Karishma Dharni

The Solicitor’s Regulatory Authority Withdraws its Endorsement of the Law Society’s Discriminatory Practice Note on Sharia Wills


11 July 2014

The Solicitor’s Regulatory Authority withdraws its endorsement of the Law Society’s discriminatory practice note on Sharia wills.

Southall Black Sisters (SBS) and One Law for All welcomes the decision by the Solicitor’s Regulatory Authority (SRA), the regulatory body for solicitors, to remove the Law Society’s controversial practice note1 on drafting ‘Sharia compliant’ wills2 from its ethics guidance on wills. The decision clearly demonstrates that the SRA considers it inappropriate to continue to endorse the note.

The SRA decision comes after threatened legal action on gender equality grounds and represents an important step in our campaign against the Law Society. On 13 March 2014, the Law Society issued a practice note for solicitors on drafting ‘Sharia’ compliant wills. The note, which was drafted with reference to conservative if not fundamentalist Muslim ‘experts’3 but not minority women’s organisations, said:

“… illegitimate and adopted children are not Sharia heirs…The male heirs in most cases receive double the amount inherited by a female heir… Non-Muslims may not inherit at all…a divorced spouse is no longer a Sharia heir…”

This appalling institutional endorsement of direct gender and other forms of discrimination has been the subject of threatened legal action against the Law Society itself. We have demanded that the Law Society withdraw its guidance but it has resolutely refused to do so. In an extraordinary show of defiance, in a letter dated 4 June 1014, the Law Society stated that it had no intention of withdrawing the practice note and that ‘no equality and diversity implications’ arose from the note. Since receiving the SRA’s decision we have now written to the Law Society again demanding a reconsideration of their position. We are also taking further legal advice on the question of whether solicitors acting on the practice note might be themselves acting unlawfully.

Louise Whitfield of Deighton Pierce Glynn Solicitors acting on our behalf said:

“I am surprised that the Law Society considers that it did not have to consult with any women’s organisations or organisations working with Muslim women, despite the fact that there are significant disputes surrounding Sharia succession rules and a wide range of interpretations as to how they should apply. The Law Society should reconsider its position and withdraw the practice note now that the SRA has agreed to remove its own reference to it”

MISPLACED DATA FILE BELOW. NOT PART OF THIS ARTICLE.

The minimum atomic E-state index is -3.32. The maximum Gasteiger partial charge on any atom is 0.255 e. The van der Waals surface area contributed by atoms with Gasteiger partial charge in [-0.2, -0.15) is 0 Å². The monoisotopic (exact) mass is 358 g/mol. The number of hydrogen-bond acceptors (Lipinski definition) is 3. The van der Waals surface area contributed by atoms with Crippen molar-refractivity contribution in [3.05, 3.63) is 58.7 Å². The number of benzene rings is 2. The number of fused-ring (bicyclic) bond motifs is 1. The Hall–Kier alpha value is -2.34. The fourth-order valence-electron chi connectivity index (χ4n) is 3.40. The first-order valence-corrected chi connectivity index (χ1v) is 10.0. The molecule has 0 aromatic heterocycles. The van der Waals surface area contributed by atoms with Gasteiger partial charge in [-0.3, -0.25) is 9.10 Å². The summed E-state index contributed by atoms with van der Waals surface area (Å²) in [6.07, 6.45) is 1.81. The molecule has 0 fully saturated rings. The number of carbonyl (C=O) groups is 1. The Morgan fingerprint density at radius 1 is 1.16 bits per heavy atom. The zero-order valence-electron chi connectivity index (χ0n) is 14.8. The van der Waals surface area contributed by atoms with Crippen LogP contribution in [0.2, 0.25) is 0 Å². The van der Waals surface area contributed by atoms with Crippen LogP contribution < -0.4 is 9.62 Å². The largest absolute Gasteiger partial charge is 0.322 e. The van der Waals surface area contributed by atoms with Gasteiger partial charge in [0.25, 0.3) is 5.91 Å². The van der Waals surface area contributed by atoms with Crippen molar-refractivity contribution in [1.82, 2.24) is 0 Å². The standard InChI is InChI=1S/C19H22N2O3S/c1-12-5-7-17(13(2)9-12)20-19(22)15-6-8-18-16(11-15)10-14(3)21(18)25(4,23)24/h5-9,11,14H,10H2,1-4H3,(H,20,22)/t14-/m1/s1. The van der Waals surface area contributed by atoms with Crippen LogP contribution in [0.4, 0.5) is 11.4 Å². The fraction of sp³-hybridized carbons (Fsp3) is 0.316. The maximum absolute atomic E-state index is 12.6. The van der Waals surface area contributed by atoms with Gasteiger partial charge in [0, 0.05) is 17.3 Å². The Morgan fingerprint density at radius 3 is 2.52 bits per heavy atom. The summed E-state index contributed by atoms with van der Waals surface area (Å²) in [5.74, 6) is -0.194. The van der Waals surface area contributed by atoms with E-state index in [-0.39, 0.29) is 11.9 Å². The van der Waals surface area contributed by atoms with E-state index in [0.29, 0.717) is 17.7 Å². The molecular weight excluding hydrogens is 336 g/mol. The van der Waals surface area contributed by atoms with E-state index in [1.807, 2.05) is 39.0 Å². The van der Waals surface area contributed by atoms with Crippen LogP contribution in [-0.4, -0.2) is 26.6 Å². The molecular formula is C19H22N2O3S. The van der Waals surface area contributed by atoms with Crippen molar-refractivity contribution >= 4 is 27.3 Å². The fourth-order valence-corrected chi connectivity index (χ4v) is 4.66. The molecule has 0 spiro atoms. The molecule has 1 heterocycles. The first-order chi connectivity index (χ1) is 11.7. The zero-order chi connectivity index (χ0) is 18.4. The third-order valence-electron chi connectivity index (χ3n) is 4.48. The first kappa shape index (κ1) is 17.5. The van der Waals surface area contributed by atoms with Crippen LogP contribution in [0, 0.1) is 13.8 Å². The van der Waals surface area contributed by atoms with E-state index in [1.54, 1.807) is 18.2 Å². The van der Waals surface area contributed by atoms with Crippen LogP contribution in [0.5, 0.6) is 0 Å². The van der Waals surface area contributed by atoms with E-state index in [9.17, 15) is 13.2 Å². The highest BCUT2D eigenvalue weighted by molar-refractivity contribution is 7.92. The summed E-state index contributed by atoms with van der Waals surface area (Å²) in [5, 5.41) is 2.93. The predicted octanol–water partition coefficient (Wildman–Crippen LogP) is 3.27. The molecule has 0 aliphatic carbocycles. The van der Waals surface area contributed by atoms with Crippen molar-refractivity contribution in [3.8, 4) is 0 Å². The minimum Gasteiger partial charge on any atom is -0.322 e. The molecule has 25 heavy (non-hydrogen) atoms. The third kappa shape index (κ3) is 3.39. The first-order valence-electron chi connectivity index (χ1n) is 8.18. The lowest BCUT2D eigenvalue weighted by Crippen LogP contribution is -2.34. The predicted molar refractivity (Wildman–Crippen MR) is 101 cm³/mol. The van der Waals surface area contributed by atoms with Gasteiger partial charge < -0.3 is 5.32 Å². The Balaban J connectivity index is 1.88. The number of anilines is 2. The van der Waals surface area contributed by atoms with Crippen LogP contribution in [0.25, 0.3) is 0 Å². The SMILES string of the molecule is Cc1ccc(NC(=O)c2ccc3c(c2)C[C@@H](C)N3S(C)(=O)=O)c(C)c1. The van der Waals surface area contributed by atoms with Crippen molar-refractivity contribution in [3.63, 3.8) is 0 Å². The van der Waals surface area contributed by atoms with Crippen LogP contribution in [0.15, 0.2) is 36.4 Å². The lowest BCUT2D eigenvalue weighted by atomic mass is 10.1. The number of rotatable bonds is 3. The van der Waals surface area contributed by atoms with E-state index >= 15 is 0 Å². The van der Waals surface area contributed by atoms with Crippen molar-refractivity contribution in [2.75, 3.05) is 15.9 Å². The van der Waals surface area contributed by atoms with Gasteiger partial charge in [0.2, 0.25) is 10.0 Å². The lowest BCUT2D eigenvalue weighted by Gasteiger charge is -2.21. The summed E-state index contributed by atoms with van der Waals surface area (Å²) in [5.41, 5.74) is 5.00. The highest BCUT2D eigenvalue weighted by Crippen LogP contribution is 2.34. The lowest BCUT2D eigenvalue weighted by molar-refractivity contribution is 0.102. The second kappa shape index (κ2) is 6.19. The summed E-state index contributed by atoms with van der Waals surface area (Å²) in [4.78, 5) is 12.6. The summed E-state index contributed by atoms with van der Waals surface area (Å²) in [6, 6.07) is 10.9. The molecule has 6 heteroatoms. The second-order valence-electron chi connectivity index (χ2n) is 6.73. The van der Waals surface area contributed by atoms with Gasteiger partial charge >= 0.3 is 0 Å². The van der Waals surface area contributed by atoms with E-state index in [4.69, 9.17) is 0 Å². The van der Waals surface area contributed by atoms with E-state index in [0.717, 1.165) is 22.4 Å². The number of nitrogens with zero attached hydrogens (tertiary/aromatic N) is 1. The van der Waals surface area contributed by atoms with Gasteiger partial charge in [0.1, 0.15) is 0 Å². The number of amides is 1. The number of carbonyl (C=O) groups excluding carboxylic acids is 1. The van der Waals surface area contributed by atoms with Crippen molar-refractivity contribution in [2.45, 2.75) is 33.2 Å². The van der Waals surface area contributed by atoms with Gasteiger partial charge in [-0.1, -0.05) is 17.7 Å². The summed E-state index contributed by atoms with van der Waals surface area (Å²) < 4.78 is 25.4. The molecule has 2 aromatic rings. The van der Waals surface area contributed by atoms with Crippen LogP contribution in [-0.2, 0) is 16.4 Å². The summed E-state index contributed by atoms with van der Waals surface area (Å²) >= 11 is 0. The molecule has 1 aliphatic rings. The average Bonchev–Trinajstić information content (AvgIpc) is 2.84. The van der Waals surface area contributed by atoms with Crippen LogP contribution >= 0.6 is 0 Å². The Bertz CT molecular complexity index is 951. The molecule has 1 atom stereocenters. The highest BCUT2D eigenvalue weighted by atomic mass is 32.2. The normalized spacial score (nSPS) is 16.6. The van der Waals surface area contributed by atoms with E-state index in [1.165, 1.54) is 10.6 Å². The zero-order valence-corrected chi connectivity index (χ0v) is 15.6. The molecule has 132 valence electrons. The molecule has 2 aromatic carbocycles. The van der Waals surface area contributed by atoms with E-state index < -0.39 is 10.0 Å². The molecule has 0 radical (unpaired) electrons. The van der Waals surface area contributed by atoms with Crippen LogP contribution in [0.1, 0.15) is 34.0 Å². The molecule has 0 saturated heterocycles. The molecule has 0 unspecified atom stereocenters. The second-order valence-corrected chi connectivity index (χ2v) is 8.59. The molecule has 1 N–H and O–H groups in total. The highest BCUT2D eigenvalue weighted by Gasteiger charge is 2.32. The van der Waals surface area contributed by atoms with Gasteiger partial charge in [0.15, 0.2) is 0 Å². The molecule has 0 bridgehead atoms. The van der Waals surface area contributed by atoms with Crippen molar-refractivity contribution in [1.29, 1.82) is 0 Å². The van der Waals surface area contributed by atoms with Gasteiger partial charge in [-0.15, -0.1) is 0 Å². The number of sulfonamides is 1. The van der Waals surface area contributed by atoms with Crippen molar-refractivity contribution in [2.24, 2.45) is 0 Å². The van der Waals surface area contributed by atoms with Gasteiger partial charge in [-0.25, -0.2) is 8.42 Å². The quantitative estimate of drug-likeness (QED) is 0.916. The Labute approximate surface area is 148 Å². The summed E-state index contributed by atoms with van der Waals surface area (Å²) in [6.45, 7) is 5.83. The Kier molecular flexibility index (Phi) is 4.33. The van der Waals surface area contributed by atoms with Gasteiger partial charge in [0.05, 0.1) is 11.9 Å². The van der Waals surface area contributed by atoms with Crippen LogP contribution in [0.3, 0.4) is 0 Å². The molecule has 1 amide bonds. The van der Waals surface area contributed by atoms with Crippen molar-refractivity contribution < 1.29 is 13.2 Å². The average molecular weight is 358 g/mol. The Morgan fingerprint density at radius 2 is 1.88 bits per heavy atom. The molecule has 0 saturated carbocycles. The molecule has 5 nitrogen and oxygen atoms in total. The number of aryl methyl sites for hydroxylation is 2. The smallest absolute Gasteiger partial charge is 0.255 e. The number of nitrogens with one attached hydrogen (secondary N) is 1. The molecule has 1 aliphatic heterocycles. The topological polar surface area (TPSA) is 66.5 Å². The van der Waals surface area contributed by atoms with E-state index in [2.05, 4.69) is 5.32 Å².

Pragna Patel of SBS said:

“It beggars belief that the Law Society can see no wrong in issuing such blatantly discriminatory and offensive guidance. It shows a racist and callous disregard for minority women’s struggles for equality and Justice in the face of encroaching illiberal religious power. The Law Society should be encouraging and legitimising an equality and human rights and not Sharia compliant legal culture. We urge the Law Society to remove its practice note which is contributing to the disturbing creation of a culture of ‘Sharia compliant’ law and policy in the UK.”

Maryam Namazie from One Law for All said:

“There is no place for Sharia in Britain’s legal system just as there is no place for it anywhere. Sharia – like all religious laws – is based on a dogmatic and regressive philosophy and a warped understanding of the concepts of equality and justice. It is not a rule for equals and has no place in a modern state or system of law. The Law Society must immediately withdraw its shameful guidance. “


1. See SRA ethics guidance on drafting and preparation of wills https://www.lawsociety.org.uk/advice/practice-notes/shaira-succession-rules/

2. The Reference note said: “If you are acting for clients for whom Sharia succession rules may be relevant you will find the Law Society’s practice note on the subject helpful.” https://www.sra.org.uk/solicitors/code-of-conduct/guidance/guidance/Guidance-on-the-drafting-and-preparation-of-wills.page

3. See for example: Inheritance – Regulations & Exhortations (2nd edition) by Muhammad Al Jibaly, published by Al-Hidaayah Publishing & Distribution Ltd.


Pragna Patel, Director of Southall Black Sisters,
[email protected]

Louise Whitfield or Sasha Rozansky of Deighton Piece Glynn,
[email protected], [email protected]

Maryam Namazie of One Law for All,
[email protected]
077 1916 6731.

Photograph credit: Ruth Whitworth/Demotix Wills without Bigotry is theme at Sharia Law protest in London

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